Good for Victor in one of his last roles!
  • I agree with the other reviewers that this is a forgotten gem. Sellers' portrayal of Italian thief Vanucci is as funny as his Clousseau! It satirizes peoples' obsession with film beautifully from wannabe actors to starstruck townspeople to film critics. (IMDbers take note!) Mike Myers gave this film a nod when he used one of its bits in an Austin Powers movie: instead of the contact speaking while Sellers kisses his beautiful sister, Austin is preoccupied with Nathan Lane!

    Victor Mature gets laughs as the aging actor. The scene in which Ekland runs her fingers through his hair, and they end up covered in black dye is just one of the film's funny gags. I first saw this movie in the early 80s, and I thought of President Reagan!

    Neil Simon delivers good writing as usual, and The Hollies and Burt Bacharach make some good music!

    If The Life and Death of Peter Sellers is to be believed, Sellers and Ekland were having a miserable time during filming, which makes it more remarkable that this film works.
  • Warning: Spoilers
    This movie is two good things at the same time—first, it's a Peter Sellers comedy, which is wonderful enough in itself. Here he plays an Italian master criminal, with full Italian cinema schtick, first as a gangster, and then as a director. He conceives a scheme to smuggle gold stolen in Egypt by the befezzed Egyptian Okra (Akim Tamiroff, ready to play any sort of foreigner), under the cover of making a movie. To do so, he steals the production equipment from Vittorio de Sica, playing himself—as Moses walks into the desert, he cries, "More sand! More sand in the desert!" And then the production, in a tiny coastal village, is a breathtaking parody of neorealism, with all the villagers clamouring to play parts, the vagueness and phony existentialism of the director's posturing, and the cheekbones of the starstruck police chief (Lando Buzzanca). At the trial—because of course things go wrong—the prosecutor shows grotesque black & white footage, and a film critic leaps to his feet applauding, and is carried out of the courtroom crying out that it is a work of primitive genius. The story is by Neil Simon, the star turn is by Peter Sellers, but the parody is pure de Sica. And it startled me; I had no idea!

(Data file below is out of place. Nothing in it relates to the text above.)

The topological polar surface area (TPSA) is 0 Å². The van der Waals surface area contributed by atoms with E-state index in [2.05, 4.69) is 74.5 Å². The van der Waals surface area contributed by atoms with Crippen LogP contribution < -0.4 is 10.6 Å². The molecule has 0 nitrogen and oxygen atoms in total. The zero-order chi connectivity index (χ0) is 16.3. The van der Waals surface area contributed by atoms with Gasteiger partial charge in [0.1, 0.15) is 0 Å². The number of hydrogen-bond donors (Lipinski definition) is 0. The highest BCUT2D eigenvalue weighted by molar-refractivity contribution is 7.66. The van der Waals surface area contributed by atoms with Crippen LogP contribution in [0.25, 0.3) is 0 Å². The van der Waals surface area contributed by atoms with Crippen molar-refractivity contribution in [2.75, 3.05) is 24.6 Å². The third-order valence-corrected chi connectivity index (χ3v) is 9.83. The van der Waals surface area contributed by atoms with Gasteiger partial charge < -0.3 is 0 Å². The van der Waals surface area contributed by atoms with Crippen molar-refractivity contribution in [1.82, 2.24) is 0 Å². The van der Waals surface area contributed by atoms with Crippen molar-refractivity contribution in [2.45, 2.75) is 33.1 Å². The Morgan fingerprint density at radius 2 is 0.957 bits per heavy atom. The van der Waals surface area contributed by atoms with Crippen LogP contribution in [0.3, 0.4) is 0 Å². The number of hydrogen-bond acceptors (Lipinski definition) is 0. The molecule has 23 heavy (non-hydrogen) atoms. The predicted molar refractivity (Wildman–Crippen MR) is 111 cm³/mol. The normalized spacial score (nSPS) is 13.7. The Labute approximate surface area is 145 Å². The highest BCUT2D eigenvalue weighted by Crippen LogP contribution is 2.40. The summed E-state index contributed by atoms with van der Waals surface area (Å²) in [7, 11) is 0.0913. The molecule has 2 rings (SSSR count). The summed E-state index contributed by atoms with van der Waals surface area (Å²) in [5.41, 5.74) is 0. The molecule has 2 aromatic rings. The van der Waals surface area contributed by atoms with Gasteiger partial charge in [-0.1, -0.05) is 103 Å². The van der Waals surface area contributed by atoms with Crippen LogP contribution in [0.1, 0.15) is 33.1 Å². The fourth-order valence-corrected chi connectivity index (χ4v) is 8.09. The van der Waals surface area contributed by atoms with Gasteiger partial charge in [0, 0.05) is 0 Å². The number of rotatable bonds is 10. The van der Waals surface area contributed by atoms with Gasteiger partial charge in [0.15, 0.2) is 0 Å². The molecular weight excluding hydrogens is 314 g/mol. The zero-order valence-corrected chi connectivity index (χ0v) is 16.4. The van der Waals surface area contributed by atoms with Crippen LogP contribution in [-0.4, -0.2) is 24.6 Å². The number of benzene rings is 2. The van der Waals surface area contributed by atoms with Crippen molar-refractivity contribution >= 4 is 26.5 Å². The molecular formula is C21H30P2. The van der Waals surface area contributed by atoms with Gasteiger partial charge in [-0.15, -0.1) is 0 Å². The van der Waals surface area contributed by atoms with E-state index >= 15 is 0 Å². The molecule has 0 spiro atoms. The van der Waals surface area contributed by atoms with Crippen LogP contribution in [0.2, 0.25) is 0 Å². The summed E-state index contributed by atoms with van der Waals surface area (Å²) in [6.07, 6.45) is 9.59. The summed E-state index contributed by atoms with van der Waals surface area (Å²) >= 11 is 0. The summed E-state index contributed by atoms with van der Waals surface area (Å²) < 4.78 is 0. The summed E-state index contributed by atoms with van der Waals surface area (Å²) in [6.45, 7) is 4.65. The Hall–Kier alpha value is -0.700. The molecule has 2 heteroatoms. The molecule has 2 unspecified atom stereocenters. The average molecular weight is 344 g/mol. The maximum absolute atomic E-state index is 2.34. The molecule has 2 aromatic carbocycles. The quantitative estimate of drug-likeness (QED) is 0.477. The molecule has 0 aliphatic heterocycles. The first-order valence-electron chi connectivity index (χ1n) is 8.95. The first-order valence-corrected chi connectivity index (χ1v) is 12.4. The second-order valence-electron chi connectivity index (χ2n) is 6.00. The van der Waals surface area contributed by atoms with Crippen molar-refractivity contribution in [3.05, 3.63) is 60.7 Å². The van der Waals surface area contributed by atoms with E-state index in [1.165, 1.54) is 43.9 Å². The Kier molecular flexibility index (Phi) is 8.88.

• Peter Sellers's performance is better than excellent in this film, i'm wondering how can an englishman can behave like an italian (in this movie), an hindu(The Party) or a french (Pink Panther), without making any mistake. If you don't already know him english, you cannot guess it.

    So, Vittorio De Sica's aim is to make fun of Neo-realistic movies and especially Federico Fellini which is one the most important neo-realistic directors of the period. We can expose it by mentioning here the name of Federico Fabrizi, whom directing the film "Gold of Cairo" in After the Fox as Aldo Vanucci. The other enjoying thing about fun making of De Sica, is to put to the end of the movie a critic who evaluated Federico fabrizi's film as a masterpiece.
  • This movie is one of my favorite comedies. I see this movie at least once every year, and every time I see it, I can't restrain myself from laughing hysterically. If you haven't see this movie, do yourself a favor and buy it.
  • One of my favorite all-time comedies. The cinematic style, the '60's sophistication, the rustic Italian flavor, all create a perfect backdrop for Seller's genius. It's a wonderful, funny and timeless story told with humor and bravado, and self-indulgence here and there which keeps me smiling from beginning to end. It's one of those rare films where, at the end, I can admit I thoroughly enjoyed it, each and every time I see it.